Novartis reports reduction of synovitis in psoriatic arthritis trial

6th November 2020 (Last Updated November 6th, 2020 12:22)

Novartis has announced that 12-week results from the Phase IIIb ULTIMATE trial of Cosentyx (secukinumab) showed significant treatment response on synovitis in psoriatic arthritis (PsA) over placebo. 

Novartis reports reduction of synovitis in psoriatic arthritis trial
Novartis’ ongoing trial uses ultrasound to analyse time-course of Cosentyx response on synovitis in PsA. Credit: Silesia711.

Novartis has announced that 12-week results from the Phase IIIb ULTIMATE trial of Cosentyx (secukinumab) showed significant treatment response on synovitis in psoriatic arthritis (PsA) over placebo.

Cosentyx is a fully-human biologic that hinders interleukin-17A (IL-17A), a cytokine involved in the inflammation.

The ongoing 52-week double-blind, placebo-controlled trial uses ultrasound to analyse the time-course of Cosentyx response on synovitis in PsA. It enrolled 166 adult biologic-naïve patients with active PsA.

They were randomly given either Cosentyx (300mg/150mg depending on skin disease severity) or placebo weekly for a month with treatment, starting at week four.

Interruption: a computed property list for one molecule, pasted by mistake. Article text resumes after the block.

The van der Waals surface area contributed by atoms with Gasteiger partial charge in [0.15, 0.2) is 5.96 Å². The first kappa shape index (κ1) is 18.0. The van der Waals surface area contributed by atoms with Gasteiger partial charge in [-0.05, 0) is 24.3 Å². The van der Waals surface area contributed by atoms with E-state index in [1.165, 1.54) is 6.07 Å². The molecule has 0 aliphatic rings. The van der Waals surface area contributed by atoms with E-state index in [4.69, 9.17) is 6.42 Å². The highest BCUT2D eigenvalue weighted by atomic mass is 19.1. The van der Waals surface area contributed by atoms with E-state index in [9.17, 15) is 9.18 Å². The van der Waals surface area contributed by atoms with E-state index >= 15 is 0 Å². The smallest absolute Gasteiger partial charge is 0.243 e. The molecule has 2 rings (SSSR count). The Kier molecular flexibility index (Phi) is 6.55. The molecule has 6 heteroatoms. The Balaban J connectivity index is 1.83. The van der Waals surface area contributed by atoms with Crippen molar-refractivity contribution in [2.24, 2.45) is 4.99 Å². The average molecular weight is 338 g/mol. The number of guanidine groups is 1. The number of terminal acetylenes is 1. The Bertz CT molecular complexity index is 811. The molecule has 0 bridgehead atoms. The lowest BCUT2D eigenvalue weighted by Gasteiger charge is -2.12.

This was followed by a once-a-month dose for another 11 months.

The trial’s primary endpoint is the difference in mean change from baseline to week 12 between secukinumab and placebo in the Global Omeract-European League Against Rheumatism Ultrasound Synovitis Score (GLOESS).

Synovitis was evaluated with the help of an imaging technique called Power Doppler ultrasonography (PDUS).

Trial data showed that Cosentyx demonstrated significant benefit on synovitis over placebo at week 12, with improvements noted as early as week one.

Cosentyx also significantly improved key secondary endpoints, including ACR20, ACR50, and change in Spondyloarthritis Research Consortium of Canada (SPARCC) enthesitis index from baseline.

Cosentyx’s safety profile has so far been consistent with previous trials.

ULTIMATE trial investigator Dr Catherine Bakewell said: “As a strong believer in the diagnostic and treatment monitoring benefits of ultrasound, this first large randomised double-blind placebo-controlled clinical trial in PsA with an ultrasonographic primary endpoint is incredibly exciting.”

PsA is an inflammatory disease that targets the joints associated with psoriasis. The symptoms of this disease include joint pain and stiffness, skin and nail psoriasis, swollen toes and fingers, persistent painful swelling of the tendons and irreversible joint damage.

Novartis also reported positive data from two Phase III trials of Cosentyx in patients with moderate-to-severe plaque psoriasis.